Cancer Breast Evaluation
- New breast lump
- Changes in breast shape or size
- Dimpling in the skin of the breast
- New lump in the armpit that does not go away
- Nipple discharge from one breast
- Orange-peel color of the skin overlying the breast
- Retracted (pointing inward) nipple or changes in the nipple
Testing is required to evaluate breast cancer.
Tests that may be used to evaluate breast cancer include:
- Breast biopsy
- Miraluma breast scan
- Bone scan:
- To look for cancer that has spread)
- Breast ultrasound:
- Sentinel node biopsy
- Breast tissue hormone status
- This is a special x-ray that can reveal close to 90% of all breast cancers.
- Enhanced MRI of breast
Cancer Breast Hormone Receptors
Part of the evaluation of breast cancer will involve special blood tests that determine whether or not the tumor is estrogen-receptor sensitive. Estrogen receptor sensitive tumors are the type that grows when exposed to the female sex hormone estrogen. They are more common in postmenopausal women. Hormone receptor status is important because it is an important factor in determining the best drug treatment.
Cancer Breast Miraluma
In situations where the mammogram reading is unclear, additional breast imaging methods may be used. One technology, called Miraluma, uses a weakly radioactive substance known as technetium.
The weakly radioactive compound is injected into the bloodstream. The drug will concentrate up to nine times higher in cancer cells than in normal cells. A gamma camera can detect very low levels of radiation, far below the level that would be harmful to the human body. A computer receives information from the gamma camera and builds an image of the breast.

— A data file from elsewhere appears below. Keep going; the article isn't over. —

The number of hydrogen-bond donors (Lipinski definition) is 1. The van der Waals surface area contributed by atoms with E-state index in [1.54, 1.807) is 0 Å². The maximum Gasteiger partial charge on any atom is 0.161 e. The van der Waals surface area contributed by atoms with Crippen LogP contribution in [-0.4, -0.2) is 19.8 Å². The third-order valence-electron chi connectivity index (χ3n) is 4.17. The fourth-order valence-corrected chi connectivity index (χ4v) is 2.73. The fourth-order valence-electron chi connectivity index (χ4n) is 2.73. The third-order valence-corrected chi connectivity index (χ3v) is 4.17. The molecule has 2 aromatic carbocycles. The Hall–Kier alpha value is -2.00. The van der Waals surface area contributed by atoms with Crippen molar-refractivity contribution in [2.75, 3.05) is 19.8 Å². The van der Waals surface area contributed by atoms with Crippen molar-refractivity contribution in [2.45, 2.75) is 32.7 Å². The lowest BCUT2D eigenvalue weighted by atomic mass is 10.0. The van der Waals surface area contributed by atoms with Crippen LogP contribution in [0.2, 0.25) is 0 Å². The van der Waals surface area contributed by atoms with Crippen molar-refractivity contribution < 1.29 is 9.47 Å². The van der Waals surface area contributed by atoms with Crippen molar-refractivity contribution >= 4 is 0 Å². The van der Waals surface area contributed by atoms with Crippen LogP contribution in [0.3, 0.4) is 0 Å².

Cancer Breast Sentinel Node Biopsy
Sentinel Node Biopsy
A biopsy of axillary lymph nodes is an important diagnostic test in staging the spread of breast cancer. If a cancerous breast lump is detected, it becomes essential to determine if the cancer has spread to the surrounding lymph nodes. If breast cancer is going to spread, it usually spreads first to the lymph glands under the armpit. The first node that develops cancer is known as the sentinel node.
To perform sentinel node biopsy, physicians inject the area of the breast cancer with a blue or radioactive dye that slowly leaks into the lymph glands of the armpit. After making an incision in the armpit, the physician can identify the sentinel node by the color or radiation output. If the sentinel node testing does not reveal cancer, then the rest of the lymph nodes are usually cancer free.
Sentinel node biopsy can save the patient from undergoing lymph node resection when it is not necessary. About 10 to 20% of women who undergo aggressive lymph node resection under the arm suffer from chronic arm swelling and pain.
Cancer Breast Staging
Breast Cancer Staging
Cancer staging refers to a classification that is used to describe the extent to which a cancer has spread.
If breast cancer is detected, a number of tests will be needed to determine the tumor's size, location, and possible spread to other parts of the body. The staging evaluation may include a chest x-ray, CT scanning of the chest or abdomen, ultrasound and bone scan.
Breast cancer stages:
Cancer Breast Recurrent
Cancer Breast Stage 0
Breast Cancer Stage 0
Stage 0 disease is also referred to as carcinoma in situ.
There are two forms: